Dedicated to my friend Cheryl whose positiveness always inpires me and gives me hope.
I so liked coming down from my medications. It was interesting. It was novel. It was invigorating. I did have withdrawals -- a clammy feeling of flushness, a rush and buzz of the mind -- but it was livable. I thought I was feeling the real me, or at least I had hoped I was. I've been on so many medications for so many years that I no longer knew the truth. I also drank heavily and continuously while on my medications since I was in my early twenties. I couldn't discern whether my illness was caused by my alcoholism, or was I truly schizophrenic? The myriad of doctors I've seen only knew what was wrong with me by what I and my family told them. It was a guessing game. There were no tests for what ailed me.
I remember being diagnosed as schizophrenic. I was oddly relieved at news that would make most shudder. I thought I had found the answer to all my problems. The social aloofness and anxiety. The strange thoughts. The delusions of grandeur that spurred me on to wild flights of fancy. The paranoia of being watched and followed everywhere. Now they could medicate me and solve my problems. My panacea.
The problems didn't end though. I still struggled deeply. Nights would find me so lonesome with my only comfort being a bottle of tepid beer. Countless more drinks would follow. Alcohol being my only friend that made me feel better. It was a vicious cycle that devolved into increasing insanity despite the numerous medications.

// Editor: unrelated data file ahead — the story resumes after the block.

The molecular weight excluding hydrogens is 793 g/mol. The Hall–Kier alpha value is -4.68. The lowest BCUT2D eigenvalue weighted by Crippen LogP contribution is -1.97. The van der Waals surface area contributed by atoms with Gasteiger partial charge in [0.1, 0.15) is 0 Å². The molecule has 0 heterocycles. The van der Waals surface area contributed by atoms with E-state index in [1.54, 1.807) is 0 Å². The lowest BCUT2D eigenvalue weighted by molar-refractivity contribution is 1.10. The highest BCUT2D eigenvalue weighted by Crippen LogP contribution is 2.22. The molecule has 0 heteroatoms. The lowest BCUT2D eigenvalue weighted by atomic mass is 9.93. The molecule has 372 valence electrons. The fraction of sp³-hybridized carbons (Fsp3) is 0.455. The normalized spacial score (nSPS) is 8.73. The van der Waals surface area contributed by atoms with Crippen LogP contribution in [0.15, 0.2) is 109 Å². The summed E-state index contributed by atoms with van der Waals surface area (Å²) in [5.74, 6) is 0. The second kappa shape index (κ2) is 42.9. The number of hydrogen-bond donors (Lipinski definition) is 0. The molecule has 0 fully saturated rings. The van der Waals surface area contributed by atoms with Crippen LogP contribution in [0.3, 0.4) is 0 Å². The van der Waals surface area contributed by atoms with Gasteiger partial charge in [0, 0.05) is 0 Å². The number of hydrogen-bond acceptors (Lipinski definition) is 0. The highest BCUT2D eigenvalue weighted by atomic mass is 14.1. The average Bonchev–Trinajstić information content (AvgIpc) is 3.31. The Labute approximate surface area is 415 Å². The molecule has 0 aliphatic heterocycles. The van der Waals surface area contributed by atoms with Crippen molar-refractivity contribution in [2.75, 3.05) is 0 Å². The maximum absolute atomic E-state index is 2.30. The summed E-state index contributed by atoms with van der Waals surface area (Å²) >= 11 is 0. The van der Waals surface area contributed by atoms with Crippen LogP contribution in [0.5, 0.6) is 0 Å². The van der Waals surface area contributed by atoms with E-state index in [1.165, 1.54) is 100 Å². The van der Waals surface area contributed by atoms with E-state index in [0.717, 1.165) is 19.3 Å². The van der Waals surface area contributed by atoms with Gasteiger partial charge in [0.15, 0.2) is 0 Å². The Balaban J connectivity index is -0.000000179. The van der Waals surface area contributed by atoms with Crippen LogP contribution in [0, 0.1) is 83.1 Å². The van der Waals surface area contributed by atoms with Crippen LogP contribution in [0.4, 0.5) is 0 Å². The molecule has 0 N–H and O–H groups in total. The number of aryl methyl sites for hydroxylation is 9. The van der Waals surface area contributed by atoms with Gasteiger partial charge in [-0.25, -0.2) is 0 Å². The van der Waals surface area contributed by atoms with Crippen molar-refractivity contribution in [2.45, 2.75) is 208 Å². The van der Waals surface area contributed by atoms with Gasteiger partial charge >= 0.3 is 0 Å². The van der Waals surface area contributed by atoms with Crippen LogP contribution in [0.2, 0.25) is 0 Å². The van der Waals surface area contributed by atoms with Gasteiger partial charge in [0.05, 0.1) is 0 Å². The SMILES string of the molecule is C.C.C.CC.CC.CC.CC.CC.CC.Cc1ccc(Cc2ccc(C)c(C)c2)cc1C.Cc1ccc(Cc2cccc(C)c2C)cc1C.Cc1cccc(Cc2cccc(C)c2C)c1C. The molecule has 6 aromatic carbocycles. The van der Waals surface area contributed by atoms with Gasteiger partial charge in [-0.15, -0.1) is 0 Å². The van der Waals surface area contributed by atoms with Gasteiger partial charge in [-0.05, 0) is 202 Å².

There was a struggle this morning. A tussle. Tempers flared. Harsh words were said. Threats were made to cut off the Internet, take away my camera, and to withhold food and groceries from me. "Why do you want to hurt me? Why do you want me to feel bad?" I pleaded. I finally acquiesced and was driven down to my doctor's office to be injected with my anti-psychotic Risperdal. Thankfully, I feel no different after several hours. I feel the same. I was so concerned those terrible anxiety attacks would return as that medication coursed through my bloodstream -- an extremely potent dosage of 50 mg that is almost unheard of. So concerned I would digress back into that dull reality that had so plagued me.
My reality can be so harsh. That alone could drive a man mad. I must show gratitude for the things I have though. To be positive. To be a shining light in the darkness. To set an example for others like me who are mentally ill. Take your medications. Sit at home alone and quiet to not cause a family disturbance. Be the complacently medicated and mentally ill son -- a role I have to play to keep the peace.
There are harsher realities. Homelessness. Drunken downward spirals. Cancer. Death. It is so hard being positive amidst the constant crazy emotional onslaught from my family though. Positive, Andrew. Think positive. The day will be filled with joy despite a gloomy horizon. The human spirit can be so tenacious and unquenchable. I see that in myself today; drinking full from the cup of life. I am off to go and discover something new, vibrant, and interesting.